December 23: Saint John of Kanty, Priest

Optional Memorial; Liturgical color: Violet
Patron Saint of Poland and Lithuania


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Conquering generals returning home from the rim of the Empire were awarded triumphal parades through Rome’s crowded masses. The booty of war entered the city first on carts—gold plate, silver goblets, piles of aromatic spices—then came the exotic animals, the caged prisoners of war, and row after row of legionaries. Finally, the victorious general split the crowd in a chariot pulled by two white horses. Slaves waving huge plumes fanned the emperor while another slave stood behind him, continually whispering in his ear: “Thus passes the glory of the world” or “Remember you are a mere mortal.” Tertullian, a North African Christian, specifically cites this triumphal custom: “…amid the honours of a triumph, (the emperor) sits on that lofty chariot, and he is reminded that he is only human. A voice at his back keeps whispering in his ear, ‘Look behind thee; remember thou art but a man’” (Apologies Chpt. 33).

Today’s saint needed no such professional whisperers. Nature spoke loudly into one ear and Christ into the other, reminding him of life’s fleeting nature, that the “here and now” must one day cede to the “there and then.” John of Kanty (or John Cantius) was impressively unimpressed with all that the world had to offer. Saint John’s prodigious intellectual gifts could have garnished his life with a fair share of the world’s riches, if he had desired them. But the only glory Saint John sought was knowledge of God, the hard floor he slept on every night, and the hunger that seasoned what little food he ate. Saint John was a gifted student at Poland’s University of Krakow, who after priestly ordination became a professor of philosophy, theology, and Scripture there. Apart from a few year’s interlude serving in a parish, he spent all of his adult life as a professor.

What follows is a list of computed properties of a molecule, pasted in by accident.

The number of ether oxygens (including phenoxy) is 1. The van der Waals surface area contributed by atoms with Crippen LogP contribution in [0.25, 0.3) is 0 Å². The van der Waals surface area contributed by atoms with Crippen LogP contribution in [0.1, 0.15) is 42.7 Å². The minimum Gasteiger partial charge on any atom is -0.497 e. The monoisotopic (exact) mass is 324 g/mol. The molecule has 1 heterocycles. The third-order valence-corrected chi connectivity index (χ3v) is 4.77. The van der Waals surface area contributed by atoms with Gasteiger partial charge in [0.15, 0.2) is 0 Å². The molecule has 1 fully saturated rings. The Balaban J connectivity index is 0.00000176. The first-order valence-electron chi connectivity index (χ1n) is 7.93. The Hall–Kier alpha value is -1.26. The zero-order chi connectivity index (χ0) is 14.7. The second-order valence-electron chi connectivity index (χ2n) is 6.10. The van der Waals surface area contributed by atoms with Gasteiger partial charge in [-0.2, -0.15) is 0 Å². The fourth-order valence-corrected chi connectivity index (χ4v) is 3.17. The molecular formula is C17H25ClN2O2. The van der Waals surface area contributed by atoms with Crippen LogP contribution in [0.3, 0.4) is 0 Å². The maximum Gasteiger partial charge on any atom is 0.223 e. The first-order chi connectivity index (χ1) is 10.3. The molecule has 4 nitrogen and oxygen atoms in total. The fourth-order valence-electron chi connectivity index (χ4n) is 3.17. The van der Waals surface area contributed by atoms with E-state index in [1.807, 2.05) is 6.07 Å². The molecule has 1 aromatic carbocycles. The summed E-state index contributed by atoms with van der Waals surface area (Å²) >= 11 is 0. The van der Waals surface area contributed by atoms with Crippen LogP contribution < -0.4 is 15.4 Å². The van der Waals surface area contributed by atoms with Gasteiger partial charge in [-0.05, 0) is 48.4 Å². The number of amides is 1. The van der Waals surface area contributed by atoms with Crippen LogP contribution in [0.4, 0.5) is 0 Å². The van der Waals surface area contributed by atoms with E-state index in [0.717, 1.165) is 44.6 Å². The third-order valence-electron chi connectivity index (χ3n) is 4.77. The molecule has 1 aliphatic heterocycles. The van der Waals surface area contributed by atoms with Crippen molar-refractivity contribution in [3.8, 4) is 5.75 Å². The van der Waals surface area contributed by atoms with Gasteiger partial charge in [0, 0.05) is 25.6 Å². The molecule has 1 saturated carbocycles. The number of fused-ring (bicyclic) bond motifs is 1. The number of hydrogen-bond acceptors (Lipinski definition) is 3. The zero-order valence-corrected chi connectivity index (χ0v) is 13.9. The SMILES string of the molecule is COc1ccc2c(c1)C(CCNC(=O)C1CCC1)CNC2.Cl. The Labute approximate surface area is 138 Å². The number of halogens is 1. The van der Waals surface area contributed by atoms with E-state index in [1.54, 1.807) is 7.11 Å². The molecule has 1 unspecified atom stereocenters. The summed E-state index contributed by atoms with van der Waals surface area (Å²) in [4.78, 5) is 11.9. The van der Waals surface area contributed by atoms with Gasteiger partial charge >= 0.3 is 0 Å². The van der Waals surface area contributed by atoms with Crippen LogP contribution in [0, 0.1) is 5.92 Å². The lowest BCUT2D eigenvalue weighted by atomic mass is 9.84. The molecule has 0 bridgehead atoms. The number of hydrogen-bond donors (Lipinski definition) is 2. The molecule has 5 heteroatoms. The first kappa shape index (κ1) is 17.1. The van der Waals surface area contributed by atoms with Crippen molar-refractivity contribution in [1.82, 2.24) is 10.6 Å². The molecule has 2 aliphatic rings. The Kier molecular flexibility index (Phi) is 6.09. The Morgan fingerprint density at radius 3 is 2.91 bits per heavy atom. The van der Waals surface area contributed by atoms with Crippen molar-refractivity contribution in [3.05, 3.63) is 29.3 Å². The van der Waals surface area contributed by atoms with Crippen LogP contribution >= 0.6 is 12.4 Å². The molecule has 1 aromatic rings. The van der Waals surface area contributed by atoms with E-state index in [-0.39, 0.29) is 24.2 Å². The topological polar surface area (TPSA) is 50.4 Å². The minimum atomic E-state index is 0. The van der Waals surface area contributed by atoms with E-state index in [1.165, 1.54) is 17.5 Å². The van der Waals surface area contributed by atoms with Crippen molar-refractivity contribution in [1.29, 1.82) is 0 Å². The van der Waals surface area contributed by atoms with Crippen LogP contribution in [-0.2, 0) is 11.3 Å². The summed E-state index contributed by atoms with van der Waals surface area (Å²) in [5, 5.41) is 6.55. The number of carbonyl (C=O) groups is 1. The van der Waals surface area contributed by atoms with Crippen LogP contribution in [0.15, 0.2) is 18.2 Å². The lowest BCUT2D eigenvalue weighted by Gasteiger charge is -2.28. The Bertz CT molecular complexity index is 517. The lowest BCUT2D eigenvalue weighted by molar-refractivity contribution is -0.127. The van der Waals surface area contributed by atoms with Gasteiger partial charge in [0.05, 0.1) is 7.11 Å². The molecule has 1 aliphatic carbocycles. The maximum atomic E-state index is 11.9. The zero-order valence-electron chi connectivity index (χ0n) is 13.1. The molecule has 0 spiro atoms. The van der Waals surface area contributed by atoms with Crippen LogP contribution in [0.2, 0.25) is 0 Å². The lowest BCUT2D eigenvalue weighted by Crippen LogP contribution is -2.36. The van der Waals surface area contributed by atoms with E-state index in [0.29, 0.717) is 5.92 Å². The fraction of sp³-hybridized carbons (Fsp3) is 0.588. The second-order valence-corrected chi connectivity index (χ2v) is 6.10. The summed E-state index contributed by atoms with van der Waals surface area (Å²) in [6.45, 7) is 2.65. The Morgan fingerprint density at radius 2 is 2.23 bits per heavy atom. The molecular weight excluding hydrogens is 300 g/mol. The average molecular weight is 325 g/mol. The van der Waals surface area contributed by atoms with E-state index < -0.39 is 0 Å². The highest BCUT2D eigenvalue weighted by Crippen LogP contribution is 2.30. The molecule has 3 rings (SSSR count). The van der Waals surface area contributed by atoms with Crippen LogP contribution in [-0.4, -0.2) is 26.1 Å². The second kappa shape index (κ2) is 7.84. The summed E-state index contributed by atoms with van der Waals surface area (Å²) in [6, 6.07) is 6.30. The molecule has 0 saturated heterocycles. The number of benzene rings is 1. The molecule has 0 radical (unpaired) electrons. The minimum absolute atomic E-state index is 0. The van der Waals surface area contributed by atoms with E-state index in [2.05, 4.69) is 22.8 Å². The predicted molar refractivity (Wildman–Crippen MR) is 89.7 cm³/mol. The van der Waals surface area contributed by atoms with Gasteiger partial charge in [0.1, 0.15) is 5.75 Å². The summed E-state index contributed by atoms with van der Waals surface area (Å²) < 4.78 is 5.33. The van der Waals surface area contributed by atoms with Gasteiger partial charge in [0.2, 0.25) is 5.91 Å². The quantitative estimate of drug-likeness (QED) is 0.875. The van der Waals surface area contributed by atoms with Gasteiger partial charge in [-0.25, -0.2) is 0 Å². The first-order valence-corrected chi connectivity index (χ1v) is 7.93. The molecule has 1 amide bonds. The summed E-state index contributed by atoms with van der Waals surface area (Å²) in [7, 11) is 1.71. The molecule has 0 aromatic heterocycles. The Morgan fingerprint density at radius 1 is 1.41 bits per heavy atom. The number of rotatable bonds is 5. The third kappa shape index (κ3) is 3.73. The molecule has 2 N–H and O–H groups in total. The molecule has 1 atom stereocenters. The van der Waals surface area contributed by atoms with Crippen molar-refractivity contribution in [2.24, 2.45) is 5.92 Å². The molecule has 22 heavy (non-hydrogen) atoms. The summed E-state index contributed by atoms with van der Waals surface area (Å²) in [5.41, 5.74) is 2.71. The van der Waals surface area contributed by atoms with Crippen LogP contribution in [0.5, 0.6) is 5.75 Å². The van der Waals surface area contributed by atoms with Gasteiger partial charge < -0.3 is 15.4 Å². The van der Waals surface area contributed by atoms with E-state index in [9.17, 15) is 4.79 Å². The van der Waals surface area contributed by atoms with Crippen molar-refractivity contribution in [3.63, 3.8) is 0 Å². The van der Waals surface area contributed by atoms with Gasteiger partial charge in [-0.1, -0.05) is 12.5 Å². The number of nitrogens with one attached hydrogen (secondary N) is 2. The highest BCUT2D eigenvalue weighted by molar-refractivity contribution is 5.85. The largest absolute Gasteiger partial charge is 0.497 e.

John gave to the poor until he deprived himself of life’s necessities. When he walked on pilgrimage to Rome, he carried his meager sack on his own back. His cassock was threadbare, he did not eat meat, and his personal sweetness and patience made his impressive theological knowledge even more impactful. He dismissed the concerns of friends that his punishing austerities would damage his health by invoking the example of Egypt’s long-lived desert fathers, whose gaunt frames were draped in skin as cracked and dry as the desert itself. John’s virtuous life proves the mutually reinforcing character of poverty and celibacy. Once a priest abandons his vow of poverty or simplicity and begins leading a bourgeoisie life of comfort, he risks abandoning his vow of celibacy too. He starts to imperceptibly drift downriver from where he first entered the stream of his vocation, until it’s too late, and he is swept over the falls into the sea of mere bachelorhood.

From an external perspective, Saint John lived a mundane, predictable existence. It is in keeping with his personal history that he is one of the most obscure saints on the Church’s liturgical calendar. His life was like a flat plain, without great events jutting up like mountains from the even, everyday terrain. Saint John was a humble scholar who sought no legacy through wealth, fame, property, marriage, or offspring. Such goods were arrows that glanced off his spiritual armor. He did not want to cheat death by colluding with the desires of his fallen nature. His mind, his body, and his life would serve no one and nothing except Christ and His Church. Such a serious, mortified life is not for the many, but a few are indeed called to live it.

After his death, John’s holiness and academic excellence were so highly esteemed that his doctoral gown was long placed on the shoulders of the University of Krakow’s doctoral graduates to ceremoniously vest them. On a pilgrimage to Krakow in 1997, Saint John’s countryman, Pope Saint John Paul II, prayed at his tomb, noting that his fellow Krakovian’s life exemplified what emerges when “knowledge and wisdom seek a covenant with holiness.”

Saint John of Kanty, we ask your heavenly intercession to infuse the virtues of poverty, chastity, and perseverance in all students of higher education, that they may be diligent in furthering their knowledge of all things sacred and mundane for God’s glory and their own sanctification. Amen.

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